What does Genesis 30:38 mean?
ESV: He set the sticks that he had peeled in front of the flocks in the troughs, that is, the watering places, where the flocks came to drink. And since they bred when they came to drink,
NIV: Then he placed the peeled branches in all the watering troughs, so that they would be directly in front of the flocks when they came to drink. When the flocks were in heat and came to drink,
NASB: He set the rods which he had peeled in front of the flocks in the drinking troughs, that is, in the watering channels where the flocks came to drink; and they mated when they came to drink.
CSB: He set the peeled branches in the troughs in front of the sheep--in the water channels where the sheep came to drink. And the sheep bred when they came to drink.
NLT: Then he placed these peeled branches in the watering troughs where the flocks came to drink, for that was where they mated.
KJV: And he set the rods which he had pilled before the flocks in the gutters in the watering troughs when the flocks came to drink, that they should conceive when they came to drink.
NKJV: And the rods which he had peeled, he set before the flocks in the gutters, in the watering troughs where the flocks came to drink, so that they should conceive when they came to drink.
Verse Commentary:
Jacob has created a device he will use to influence whether sheep and goats born in the flock are fully white and black, in turn, or mixed in color. It's important to realize Jacob has made this bargain for the off-color animals at the Lord's direction (Genesis 31:7–12). He has not dreamed this up on his own. The text does not appear to be suggesting that peeled sticks in or near a water source actually cause spotted or striped animals to be born. God is acting supernaturally to bless Jacob by causing a much higher than normal number of mixed-color offspring in response to Jacob's device of placing these sticks in front of the animals he wishes to influence.

He has gathered fresh sticks from three specific trees and peeled back the bark to expose the white underneath. This, in fact, may have been part of Jacob's symbolism in using these sticks. The Hebrew term for "white" is laban, making this a fairly direct reference to his cheating father-in-law.

Now Jacob places these sticks in or near the watering places for the flocks, since this is where the flocks also mated.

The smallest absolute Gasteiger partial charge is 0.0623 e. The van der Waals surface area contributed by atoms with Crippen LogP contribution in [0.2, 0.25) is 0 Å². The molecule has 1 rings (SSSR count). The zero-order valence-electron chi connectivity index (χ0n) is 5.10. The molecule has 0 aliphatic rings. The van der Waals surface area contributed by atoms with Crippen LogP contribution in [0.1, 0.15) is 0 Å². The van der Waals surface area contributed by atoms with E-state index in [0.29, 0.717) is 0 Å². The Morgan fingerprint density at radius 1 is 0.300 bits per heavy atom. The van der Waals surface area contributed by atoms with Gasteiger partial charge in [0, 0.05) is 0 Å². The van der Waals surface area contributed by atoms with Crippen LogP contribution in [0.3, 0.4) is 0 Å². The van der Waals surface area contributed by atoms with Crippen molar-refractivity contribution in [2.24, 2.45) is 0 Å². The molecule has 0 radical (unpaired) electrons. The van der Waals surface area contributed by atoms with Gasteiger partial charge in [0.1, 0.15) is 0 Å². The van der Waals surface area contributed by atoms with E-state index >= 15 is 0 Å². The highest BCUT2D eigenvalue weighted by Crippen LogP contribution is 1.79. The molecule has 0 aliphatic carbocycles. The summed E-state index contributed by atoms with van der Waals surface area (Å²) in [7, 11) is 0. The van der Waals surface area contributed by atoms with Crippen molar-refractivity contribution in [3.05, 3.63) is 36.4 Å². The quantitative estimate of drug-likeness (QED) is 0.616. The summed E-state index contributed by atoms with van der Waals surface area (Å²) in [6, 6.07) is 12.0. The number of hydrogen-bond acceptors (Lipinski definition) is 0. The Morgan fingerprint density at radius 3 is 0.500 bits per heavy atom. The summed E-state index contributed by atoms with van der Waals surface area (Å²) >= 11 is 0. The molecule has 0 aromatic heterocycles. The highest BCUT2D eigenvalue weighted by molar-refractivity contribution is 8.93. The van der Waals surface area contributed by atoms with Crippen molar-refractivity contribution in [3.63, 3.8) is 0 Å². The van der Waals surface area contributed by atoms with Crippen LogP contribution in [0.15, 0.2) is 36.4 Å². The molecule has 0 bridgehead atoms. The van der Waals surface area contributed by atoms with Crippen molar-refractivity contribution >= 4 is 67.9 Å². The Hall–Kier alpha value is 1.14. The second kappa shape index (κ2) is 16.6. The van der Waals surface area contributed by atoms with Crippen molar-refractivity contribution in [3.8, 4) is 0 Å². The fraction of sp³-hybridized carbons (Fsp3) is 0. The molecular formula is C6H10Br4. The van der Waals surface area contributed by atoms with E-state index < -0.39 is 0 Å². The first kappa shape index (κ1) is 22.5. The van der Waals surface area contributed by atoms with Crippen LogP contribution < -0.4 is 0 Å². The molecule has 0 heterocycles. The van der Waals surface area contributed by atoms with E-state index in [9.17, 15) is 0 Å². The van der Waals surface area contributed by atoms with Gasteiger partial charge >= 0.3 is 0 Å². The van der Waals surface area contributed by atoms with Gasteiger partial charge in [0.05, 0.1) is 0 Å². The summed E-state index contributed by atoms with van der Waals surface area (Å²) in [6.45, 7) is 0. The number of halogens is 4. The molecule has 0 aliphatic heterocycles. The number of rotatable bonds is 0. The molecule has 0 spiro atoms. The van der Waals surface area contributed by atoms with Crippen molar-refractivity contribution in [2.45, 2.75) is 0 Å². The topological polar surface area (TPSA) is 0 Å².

Verse Context:
Genesis 30:25-43 describes Jacob's struggle to convince Laban to allow him to return to his own people with his wives and children, even though the 14 years of Jacob's contracted service have ended. Laban asks Jacob to name new wages to continue to work for him. Laban knows he has grown wealthy due to the Lord's blessing on Jacob. Jacob asks to own all the new off-color sheep and goats that will be born to Laban's flock. Laban agrees and quickly tries to cheat Jacob. Nevertheless, the Lord blesses Jacob's unusual breeding practices, causing so many off-color animals to be born in the flock that Jacob becomes a wealthy man in his own right. Soon he will leave Laban behind for good.
Chapter Summary:
God alone gives children. He causes babies to be born. He even determines what color baby sheep and goats will be. Genesis 30 describes the urgent desire of Rachel and Leah to have sons for Jacob and how God hears and grants their prayers in His own time. In addition, God blesses Jacob's unusual breeding practices with Laban's flocks to finally allow Jacob to overcome his father-in-law's schemes to keep Jacob under his service.
Chapter Context:
In the previous chapter, Laban tricked Jacob both into marrying Leah along with Rachel and into working for him as a servant for a total of fourteen years. God blessed unloved Leah by allowing her to bear four sons to Jacob. As this chapter opens, Rachel remains barren while Leah and both of their servant women continue to bear sons. Finally God answers Rachel's prayer, allowing her to bear Joseph. His contract completed, Jacob demands Laban send him away to his own people. Laban refuses, asking Jacob to set new terms for his service. Jacob's deal, along with the Lord's blessing and his unusual breeding practices with the flocks, results in Jacob becoming a wealthy man in his own right. This wealth and power will enable him to finally break free and return home.
Book Summary:
The book of Genesis establishes fundamental truths about God. Among these are His role as the Creator, His holiness, His hatred of sin, His love for mankind, and His willingness to provide for our redemption. We learn not only where mankind has come from, but why the world is in its present form. The book also presents the establishment of Israel, God's chosen people. Many of the principles given in other parts of Scripture depend on the basic ideas presented here in the book of Genesis. Within the framework of the Bible, Genesis explains the bare-bones history of the universe leading up to the captivity of Israel in Egypt, setting the stage for the book of Exodus.
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